‘Resident Evil,’ a Vietnamese skincare specialist, and fake news: An investigation
If skincare is your specialty, associating your brand with desiccated human flesh is probably unwise.
It’s a good thing all this fuss over Medcare Skin Centre is probably fake news. Isn’t it? I’ll tell you, friends: I’ve spent the better part of the day investigating — with assists from Mashable Gaming Editor Tina Amini and Mic Gaming Editor Amanda Farough — and I’m still not clear.
Here’s the face of what people are reporting: Medcare Skin Centre, a Ho Chi Minh City-based clinic, made the tragic error of adopting the logo of Resident Evil‘s Umrella Corporation as its own. For the uninitiated, Umbrella Corp. is the villainous body responsible for the series’ zombie epidemic.
When I first saw the post this morning on Geek Culture — h/t to Kotaku for spotting — I was gleeful at the idea of covering such a weird story. Then that glee turned to doubt: the whole thing seemed just a little too ridiculous. In this #fakenews era especially, it’s important for journalists to take care in what we report.
So I investigated. I talked to tech-minded colleagues. I talked to Capcom. I explored the internet as Vietnam-dwellers see it. I called a foreign country. I went from doubtful to convinced to doubtful again. If you’re looking for the TL;DR, here it is: I think this might be real, but I can’t be 100 percent certain.
You’re not here for the quick-and-dirty explanation, though. So, please, join me on a journey of intrigue as I take you through the events that unfolded as I tried to figure out what the hell is going on here.
The original report
I admit, I wasn’t super familiar with Geek Culture before today. That’s not a knock on the site, and it’s certainly not an indication that this whole situation is a pile of BS. But that fact certainly fueled some of my doubts.
The website’s report is filled with images that appear to be pulled from a more official source. The Umbrella logo is unmistakable in Medcare’s branding, but that’s something a savvy content creator could easily PhotoShop.
This Instagram share appears to be an original shot, snapped by Geek Culture or one of its readers:
The rest of the images — as far as I can tell — come from Medcare’s website or some other, as-yet-unknown source.
Facebook and Google Maps
The Geek Culture story also links out to Medcare Skin Centre’s Facebook page, which appears to be very new.
There are only two posts there and both are dated June 5, 2017. They’re functionally identical in terms of content: an English-language statement from Medcare addressing the Umbrella logo similarity in an apparent attempt to quell client concerns, and a Vietnamese-language version of the same.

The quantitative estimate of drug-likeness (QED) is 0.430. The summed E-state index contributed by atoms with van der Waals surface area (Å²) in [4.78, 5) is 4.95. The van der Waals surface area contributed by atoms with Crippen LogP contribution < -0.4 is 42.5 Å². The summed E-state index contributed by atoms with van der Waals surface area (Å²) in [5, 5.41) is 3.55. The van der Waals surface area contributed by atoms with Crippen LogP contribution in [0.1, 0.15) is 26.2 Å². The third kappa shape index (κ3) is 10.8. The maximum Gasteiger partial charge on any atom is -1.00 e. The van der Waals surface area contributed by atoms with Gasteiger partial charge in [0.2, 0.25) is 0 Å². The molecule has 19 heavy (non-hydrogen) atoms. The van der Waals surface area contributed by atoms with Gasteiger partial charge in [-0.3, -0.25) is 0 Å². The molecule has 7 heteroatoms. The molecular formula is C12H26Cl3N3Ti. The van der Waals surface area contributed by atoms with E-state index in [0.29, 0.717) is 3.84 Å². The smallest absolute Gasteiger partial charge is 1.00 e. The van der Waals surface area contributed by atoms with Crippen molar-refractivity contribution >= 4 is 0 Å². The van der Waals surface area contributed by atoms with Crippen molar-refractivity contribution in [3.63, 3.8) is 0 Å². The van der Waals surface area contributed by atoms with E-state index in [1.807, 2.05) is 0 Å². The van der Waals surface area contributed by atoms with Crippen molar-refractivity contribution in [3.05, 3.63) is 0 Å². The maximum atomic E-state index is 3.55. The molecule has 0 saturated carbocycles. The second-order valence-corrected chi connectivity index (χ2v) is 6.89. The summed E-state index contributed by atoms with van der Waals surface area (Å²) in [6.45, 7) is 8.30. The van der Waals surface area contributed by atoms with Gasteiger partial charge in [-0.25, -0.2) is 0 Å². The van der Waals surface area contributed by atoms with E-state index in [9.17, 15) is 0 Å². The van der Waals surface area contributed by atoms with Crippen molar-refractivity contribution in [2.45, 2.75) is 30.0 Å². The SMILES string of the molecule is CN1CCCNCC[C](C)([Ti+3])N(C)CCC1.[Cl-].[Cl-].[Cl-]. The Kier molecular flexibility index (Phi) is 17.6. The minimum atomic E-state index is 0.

The Facebook page links out to an official website: www.medcare.com.vn. Go there and you’ll just find an Under Construction image. Also on Facebook is an address and a map that purportedly shows the location of Medcare’s facility.
Here they are:
You get a slightly different location when you plug the same address into Google maps. It’s nearby, but definitely around the corner from the location pictured on the Facebook map.
Unfortunately, Google Maps doesn’t have an extensive Street View mapping of that area — you know, the kind that lets you wander around like you’re in an IRL first-person video game. But if you look up 95/36 Bắc Hải on Google, you land inside some kind of beauty accessories store.
The official website
There’s one more piece to this puzzle. Medcare has a website. You can find it at www.medcare.com.vn. There’s just one problem: it’s under construction.
The actual Medcare Skin Centre website exists, it’s just a little bit buried. You can find the homepage at medcare.com.vn/thammyda/index.html.
The actual homepage is part of the same domain, but it’s hidden away in this sub-folder. Why would that happen? I turned to my good pal — and Mic Gaming Editor — Amanda Farough, who knows an awful lot about coding, design, and all sorts of internet things.
In Amanda’s eyes, it looked like “someone didn’t move the files out of a subdirectory.” It could be a “test” version of the live website, she said.
It’s also possible that the real website is currently parked in this temporary location since, as we know from Facebook, the clinic is aware of the logo issue.